For a scenario: Let's say my MC's parents were murdered by a Chinese person. The MC grows up a raging alcoholic, and somehow finds himself in the care of a little orphaned Chinese girl. Then he begins to abuse her by smacking her, pulling her hair, telling her what a worthless human being she is. Who in God's name will forgive him if I then spent chapters reflect his past to when he was a good man? When he wasn't this abusive, raging alcoholic? Who would forgive him if they read about him crying at his parents' graves, wishing it didn't have to be this way, etc.

    If I were reading about this MC, I would not like him. Even if he felt remorse, even if the subplot was him realizing what an ass he was being, and trying to make amends, he would have an uphill battle to fight in order to gain any shred of sympathy from me. One quick scene of him sobbing in a bar won't make me feel sorry for him. I would hate him even more, as I would think him a weak, gutless coward.

    I think it'd have to depend on how the character acts. If that same MC I mentioned did nothing but ignore the girl, treated her as if she were another part of the house, yet didn't physically or emotionally assault her, I'll find it in my heart to have sympathy for him.
     
  16. ScaryMonster
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    ScaryMonster Active Member

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    I recently wrote a chapter in which one of the protagonists in my story is a sadistic psychopath who torturers his lover both physically and psychologically in front of her watching 12 year old son. The psychological aspect of this scene was more disturbing then the descriptions of physical abuse.
    I actually crept myself out whilst doing it, and I felt ill at ease knowing that I could write this sort of scene so descriptively.
    The point of this was more to explain how the child who is mostly likeable but who has a child's sort of callousness, is turned into a monster by the actions of the older man.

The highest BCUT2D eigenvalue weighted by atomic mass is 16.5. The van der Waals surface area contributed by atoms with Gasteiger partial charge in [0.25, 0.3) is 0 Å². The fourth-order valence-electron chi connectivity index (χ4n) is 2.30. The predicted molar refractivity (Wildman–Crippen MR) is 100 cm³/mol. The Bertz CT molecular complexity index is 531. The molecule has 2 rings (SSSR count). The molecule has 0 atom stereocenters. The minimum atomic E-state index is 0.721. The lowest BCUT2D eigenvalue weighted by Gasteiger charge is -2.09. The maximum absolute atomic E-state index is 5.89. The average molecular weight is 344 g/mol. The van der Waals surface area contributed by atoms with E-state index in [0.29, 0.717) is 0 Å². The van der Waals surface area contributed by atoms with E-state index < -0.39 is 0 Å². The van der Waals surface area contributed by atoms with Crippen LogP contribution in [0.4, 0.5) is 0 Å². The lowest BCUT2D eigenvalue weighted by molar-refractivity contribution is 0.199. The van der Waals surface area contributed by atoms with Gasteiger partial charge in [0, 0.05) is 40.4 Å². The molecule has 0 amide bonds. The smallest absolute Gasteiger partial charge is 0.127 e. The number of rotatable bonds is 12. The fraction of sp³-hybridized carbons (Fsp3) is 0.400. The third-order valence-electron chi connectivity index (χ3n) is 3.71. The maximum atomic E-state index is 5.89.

It does advance my plot, but I'm worried that it might be too much; I can see certain sensitive readers tossing the book aside because this.
    My hope is that the reader will remain sympathetic to the boy who was traumatised even when he goes on to do horrific things.
    So is anything too much? I’d say not if it advances the plot.
     
  17. Killer300
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    Killer300 Active Member

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    It appears rape, bigots, and abuse are pretty much the only areas a reader has a hard time stomaching. Additionally, both are great for explaining how a character himself or herself acts. Even bigots I've seen become sympathetic as long as they aren't the Klu Klux Klan type.
     
  18. ScaryMonster
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    ScaryMonster Active Member

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    I recently was dragged (not that I'm into musical theatre) to see the theatrical version of South Pacific which is based on the actual 1930s script.
    It really brought home what a bigoted time that was. I find it odd that it made me feel so uncomfortable and yet people seeing it in the 30s wouldn't even have noticed.
     
  19. The Hollow
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    The Hollow Member

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    ...Which is hilarious, because murder is much worse than all three of those things.

    I know this is probably going to make me sound like an idiot, but I also think that the attractiveness of the evil character in question also plays a role in whether people like him or not. I've never heard of anybody really liking Sauron (although I do think his costume is cooler than Darth Vader's) or Voldemort or some other unattractive arch-nemesis of the hero, yet I know plenty of Draco Malfoy, Patrick Bateman (American Psycho), and Mickey Knox (e.g. myself) fans.